Restoring Golden-winged Warbler Habitat

Efforts at our Thomas Darling Preserve

Restoring Golden-winged Warbler Habitat

With each passing day, the golden-winged warbler’s native habitat is disappearing. As a result, it is currently being reviewed for addition to the endangered species list.

But in 2014, Wildlands Conservancy commenced habitat restoration efforts to reverse this for the golden-winged warbler, a neotropical migratory songbird, and other species, at our 1,500-acre Thomas Darling Preserve.

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The Scope of the Project

Over the next five years, we will restore a 70-acre area including:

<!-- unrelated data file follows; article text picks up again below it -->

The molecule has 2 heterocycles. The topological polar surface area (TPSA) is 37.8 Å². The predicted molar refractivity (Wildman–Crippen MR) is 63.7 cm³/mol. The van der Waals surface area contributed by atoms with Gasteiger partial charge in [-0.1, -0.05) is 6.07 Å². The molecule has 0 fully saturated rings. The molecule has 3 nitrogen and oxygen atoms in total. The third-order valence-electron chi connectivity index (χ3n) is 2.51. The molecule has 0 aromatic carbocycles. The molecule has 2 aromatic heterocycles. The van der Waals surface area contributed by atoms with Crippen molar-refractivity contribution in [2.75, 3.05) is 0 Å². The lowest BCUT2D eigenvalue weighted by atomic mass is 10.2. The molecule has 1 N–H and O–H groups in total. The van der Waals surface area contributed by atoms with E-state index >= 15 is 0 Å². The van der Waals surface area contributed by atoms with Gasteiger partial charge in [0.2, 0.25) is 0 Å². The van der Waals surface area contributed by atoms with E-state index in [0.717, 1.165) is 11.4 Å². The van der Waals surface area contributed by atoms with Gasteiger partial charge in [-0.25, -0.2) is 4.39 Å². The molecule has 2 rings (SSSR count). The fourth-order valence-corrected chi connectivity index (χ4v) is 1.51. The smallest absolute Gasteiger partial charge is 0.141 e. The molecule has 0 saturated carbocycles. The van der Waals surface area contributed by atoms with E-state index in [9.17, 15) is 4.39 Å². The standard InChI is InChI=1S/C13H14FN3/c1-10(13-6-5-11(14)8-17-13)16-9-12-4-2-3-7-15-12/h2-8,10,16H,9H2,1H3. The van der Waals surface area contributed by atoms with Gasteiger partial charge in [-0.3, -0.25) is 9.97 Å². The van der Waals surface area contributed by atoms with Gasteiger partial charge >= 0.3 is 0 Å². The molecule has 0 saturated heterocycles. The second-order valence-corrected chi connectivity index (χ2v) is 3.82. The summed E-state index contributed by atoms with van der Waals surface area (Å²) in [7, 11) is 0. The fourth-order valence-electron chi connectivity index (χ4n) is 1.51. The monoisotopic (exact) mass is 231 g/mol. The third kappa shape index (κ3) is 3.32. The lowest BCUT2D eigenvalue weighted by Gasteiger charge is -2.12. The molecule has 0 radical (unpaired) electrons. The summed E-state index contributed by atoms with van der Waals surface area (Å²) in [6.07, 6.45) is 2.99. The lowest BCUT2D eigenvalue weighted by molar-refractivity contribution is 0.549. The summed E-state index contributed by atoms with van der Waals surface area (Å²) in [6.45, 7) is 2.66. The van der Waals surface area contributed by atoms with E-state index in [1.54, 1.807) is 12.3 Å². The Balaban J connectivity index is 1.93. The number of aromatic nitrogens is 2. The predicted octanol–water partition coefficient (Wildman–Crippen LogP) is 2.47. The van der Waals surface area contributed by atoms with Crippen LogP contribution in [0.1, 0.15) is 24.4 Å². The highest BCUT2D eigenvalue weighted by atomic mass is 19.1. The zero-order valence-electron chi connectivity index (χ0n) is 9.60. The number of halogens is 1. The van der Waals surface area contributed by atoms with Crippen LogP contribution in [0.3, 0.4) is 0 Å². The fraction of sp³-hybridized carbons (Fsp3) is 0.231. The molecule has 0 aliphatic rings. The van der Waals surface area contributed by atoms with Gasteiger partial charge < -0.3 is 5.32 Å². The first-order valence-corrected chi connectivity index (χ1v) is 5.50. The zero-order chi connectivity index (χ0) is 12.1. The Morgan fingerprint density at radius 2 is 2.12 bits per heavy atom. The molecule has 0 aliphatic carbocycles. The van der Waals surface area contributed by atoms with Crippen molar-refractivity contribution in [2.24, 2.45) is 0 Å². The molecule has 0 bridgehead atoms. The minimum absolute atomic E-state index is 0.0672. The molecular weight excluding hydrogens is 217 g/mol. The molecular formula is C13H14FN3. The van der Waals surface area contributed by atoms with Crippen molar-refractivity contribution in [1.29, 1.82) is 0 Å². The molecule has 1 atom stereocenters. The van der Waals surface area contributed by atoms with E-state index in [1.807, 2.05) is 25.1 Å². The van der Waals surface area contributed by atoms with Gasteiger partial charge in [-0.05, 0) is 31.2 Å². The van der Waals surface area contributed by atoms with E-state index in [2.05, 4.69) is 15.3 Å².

• Returning early successional forest, the primary breeding habitat for golden-winged warblers and many other species
  • Installing over 6,000 feet of deer fence, which will give native plants and trees a chance to regenerate and thrive
  • Planting several thousand new trees, like maple, cherry, oak and others
  • Improving public access for passive recreation to the interior of our Thomas Darling Preserve

Data on Species Populations

Educators from the Monroe County Conservation District, together with East Stroudsburg and Shippensburg universities, will begin gathering baseline data this spring and summer to catalogue the diversity of birds currently found on the preserve. Future monitoring will hopefully show an increase in the diversity and number of birds that call our Thomas Darling Preserve home.

Working Lands for Wildlife

This project is funded in part by Working Lands for Wildlife (WLFW), a partnership between the Natural Resources Conservation Services and the U.S. Fish and Wildlife Service.